Ideas for homemade crutch covers

Crutches provide support when one or both legs are injured or weak. Crutches widen the stance for the user, creating more stability while keeping the user upright. They transfer the vertical force from the legs to the arms. So, the crutch pads must be strong, but also cushion the hands as they support the person.

Types of Crutches

There are three major types of crutches. The axillary crutch is the most familiar model. This crutch has a stable top with an adjustable crosspiece midway down the unit. The weight of the user is supported by the hands grasping the cross piece. The top of the crutch should fit two inches below the armpit of the user. One or two crutches can be used. Another common crutch is the forearm crutch. As its name implies, the top of forearm crutches fits around the forearm. The user grasps a handle on a shaft that reaches the ground to support his weight. The third type of crutch, called the tricep or platform crutch, supports the entire weight of the user when needed. This crutch fits around the upper arm while the lower arm rests on a padded platform. The platform rests on top of a single shaft that is fit to the height of the user. The user grasps a small handle located at the front of the platform.

Crutch Safety

When designing crutch covers, safety must be the first concern. Any fabric or plastic cover must be fixed tightly to the crutch to prevent slippage. At no time should the base, or toe, of the crutch be covered with anything other than a medically recommended material. There are a wide variety of crutch toes on the market, including non-skid, ice gripping and even shock absorbing materials. These should not be changed or altered without discussing the option with the physician or physical therapist.

Making a Pad Cover

When sewing a cover for an armpit pad, start by tracing the contours of the pad on a piece of paper. Measure the width of the pad and add half of this amount to the height of the pattern. This allows the user to slip the cover over the pad. Finally, add a quarter-inch seam and hem allowance. Cut out the paper pattern and place it on a folded piece of the desired fabric. This creates two identical fabric pieces. Cut out the fabric and sew the hem on the bottom of both pieces. Pin the two pieces together and stitch around the top contours of the pad cover with right sides together. Turn the cover inside out and slip it over the armpit pad of the crutch. Pin the bottom together under the pad cover with a safety pin.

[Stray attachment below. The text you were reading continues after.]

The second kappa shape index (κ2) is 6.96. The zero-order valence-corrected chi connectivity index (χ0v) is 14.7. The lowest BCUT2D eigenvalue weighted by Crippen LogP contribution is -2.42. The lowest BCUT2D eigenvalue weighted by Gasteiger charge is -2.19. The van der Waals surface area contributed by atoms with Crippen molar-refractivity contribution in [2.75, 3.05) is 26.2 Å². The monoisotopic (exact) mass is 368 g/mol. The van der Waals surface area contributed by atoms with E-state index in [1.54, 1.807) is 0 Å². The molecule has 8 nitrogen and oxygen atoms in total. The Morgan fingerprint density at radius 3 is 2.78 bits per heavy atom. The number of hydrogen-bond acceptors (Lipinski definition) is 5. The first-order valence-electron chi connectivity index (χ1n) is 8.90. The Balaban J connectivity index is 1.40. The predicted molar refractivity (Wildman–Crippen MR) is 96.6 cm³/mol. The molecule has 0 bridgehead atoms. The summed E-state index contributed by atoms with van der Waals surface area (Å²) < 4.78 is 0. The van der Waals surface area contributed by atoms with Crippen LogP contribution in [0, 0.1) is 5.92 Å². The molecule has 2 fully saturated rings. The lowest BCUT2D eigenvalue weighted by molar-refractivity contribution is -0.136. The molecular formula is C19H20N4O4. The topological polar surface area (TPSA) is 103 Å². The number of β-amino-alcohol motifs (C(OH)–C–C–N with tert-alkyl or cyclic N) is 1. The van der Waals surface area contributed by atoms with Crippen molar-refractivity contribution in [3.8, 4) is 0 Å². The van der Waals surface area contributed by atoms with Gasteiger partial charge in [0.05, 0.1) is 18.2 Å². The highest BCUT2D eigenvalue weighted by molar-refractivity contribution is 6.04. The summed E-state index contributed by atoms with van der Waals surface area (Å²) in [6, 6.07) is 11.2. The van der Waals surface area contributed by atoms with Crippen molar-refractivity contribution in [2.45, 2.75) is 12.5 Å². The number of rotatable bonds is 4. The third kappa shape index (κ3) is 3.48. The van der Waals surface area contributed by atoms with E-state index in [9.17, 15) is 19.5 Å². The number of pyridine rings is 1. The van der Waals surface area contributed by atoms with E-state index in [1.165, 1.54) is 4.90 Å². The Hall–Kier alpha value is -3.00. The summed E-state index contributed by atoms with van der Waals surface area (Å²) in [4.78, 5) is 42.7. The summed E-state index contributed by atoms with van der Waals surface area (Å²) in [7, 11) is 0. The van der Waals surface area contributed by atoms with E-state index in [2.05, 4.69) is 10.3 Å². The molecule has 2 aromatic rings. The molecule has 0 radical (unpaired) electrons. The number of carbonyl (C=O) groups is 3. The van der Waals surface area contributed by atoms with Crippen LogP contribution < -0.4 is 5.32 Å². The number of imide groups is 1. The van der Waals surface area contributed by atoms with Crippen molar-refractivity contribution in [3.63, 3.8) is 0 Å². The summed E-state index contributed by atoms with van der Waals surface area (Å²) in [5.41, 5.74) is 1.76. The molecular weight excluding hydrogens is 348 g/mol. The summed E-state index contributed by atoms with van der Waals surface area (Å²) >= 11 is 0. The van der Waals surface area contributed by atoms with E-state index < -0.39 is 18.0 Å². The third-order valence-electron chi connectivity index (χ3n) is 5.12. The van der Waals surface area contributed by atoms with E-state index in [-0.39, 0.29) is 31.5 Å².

Making a Handle Cover

The crutch handles support the body and bear all the pressure of the hands. Hands get sweaty and dirty, so covering the handle creates a cleaner, more attractive crutch. Choose soft fabric to add comfort to the handle. A quick way to cover the handle is to measure the circumference of the grip. Cut a strip of fabric that is 1 inch longer than the circumference and wider than the pad. Sew a half-inch hem on either long side of the strip. With right sides together, sew the short ends of the strip together and turn it inside out. Remove the handle from the crutch, and slide the handle into the small tube. Replace the handle at the proper height for the user.

Knit or Crochet Cover

Fabric is not the only material that can cover crutch pads. Use the same pattern to knit or crochet a cover out of soft yarn. Start your knitting project by casting on enough stitches to cover the width of the crutch below the pad. Add an extra stitch on either side, every other row until the piece is wide enough to cover the crutch pad. Knit the piece until it is long enough to cover the pad. Reduce the width by one stitch on either side, every other row until both sides match when the piece is folded in half. Cast off. Stitch the sides of the piece together and slip the kitted cover over the pad. Secure from below with a safety pin.

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About the Author

Based in Nashville, Shellie Braeuner has been writing articles since 1986 on topics including child rearing, entertainment, politics and home improvement. Her work has appeared in "The Tennessean" and "Borderlines" as well as a book from Simon & Schuster. Braeuner holds a Master of Education in developmental counseling from Vanderbilt University.